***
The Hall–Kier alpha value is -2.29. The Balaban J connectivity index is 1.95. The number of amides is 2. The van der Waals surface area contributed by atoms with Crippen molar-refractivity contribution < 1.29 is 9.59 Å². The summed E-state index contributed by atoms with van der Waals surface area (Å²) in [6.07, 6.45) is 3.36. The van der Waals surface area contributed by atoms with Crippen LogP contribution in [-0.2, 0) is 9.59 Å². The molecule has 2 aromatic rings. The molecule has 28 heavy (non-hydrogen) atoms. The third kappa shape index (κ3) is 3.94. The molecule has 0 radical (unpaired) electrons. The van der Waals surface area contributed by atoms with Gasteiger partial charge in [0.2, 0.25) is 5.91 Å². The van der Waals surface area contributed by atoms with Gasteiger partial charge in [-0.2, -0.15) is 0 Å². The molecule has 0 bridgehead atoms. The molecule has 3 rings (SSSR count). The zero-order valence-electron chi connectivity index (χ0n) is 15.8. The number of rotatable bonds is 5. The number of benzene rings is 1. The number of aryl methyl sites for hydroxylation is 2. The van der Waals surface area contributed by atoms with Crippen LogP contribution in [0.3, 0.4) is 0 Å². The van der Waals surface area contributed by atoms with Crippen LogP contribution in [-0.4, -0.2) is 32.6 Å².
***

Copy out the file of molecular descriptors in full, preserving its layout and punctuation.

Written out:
The Hall–Kier alpha value is -2.29. The Balaban J connectivity index is 1.95. The number of amides is 2. The van der Waals surface area contributed by atoms with Crippen molar-refractivity contribution < 1.29 is 9.59 Å². The summed E-state index contributed by atoms with van der Waals surface area (Å²) in [6.07, 6.45) is 3.36. The van der Waals surface area contributed by atoms with Crippen LogP contribution in [-0.2, 0) is 9.59 Å². The molecule has 2 aromatic rings. The molecule has 28 heavy (non-hydrogen) atoms. The third kappa shape index (κ3) is 3.94. The molecule has 0 radical (unpaired) electrons. The van der Waals surface area contributed by atoms with Gasteiger partial charge in [0.2, 0.25) is 5.91 Å². The van der Waals surface area contributed by atoms with Gasteiger partial charge in [-0.2, -0.15) is 0 Å². The molecule has 0 bridgehead atoms. The molecule has 3 rings (SSSR count). The zero-order valence-electron chi connectivity index (χ0n) is 15.8. The number of rotatable bonds is 5. The number of benzene rings is 1. The number of aryl methyl sites for hydroxylation is 2. The van der Waals surface area contributed by atoms with Crippen LogP contribution in [0.3, 0.4) is 0 Å². The van der Waals surface area contributed by atoms with Crippen LogP contribution in [-0.4, -0.2) is 32.6 Å².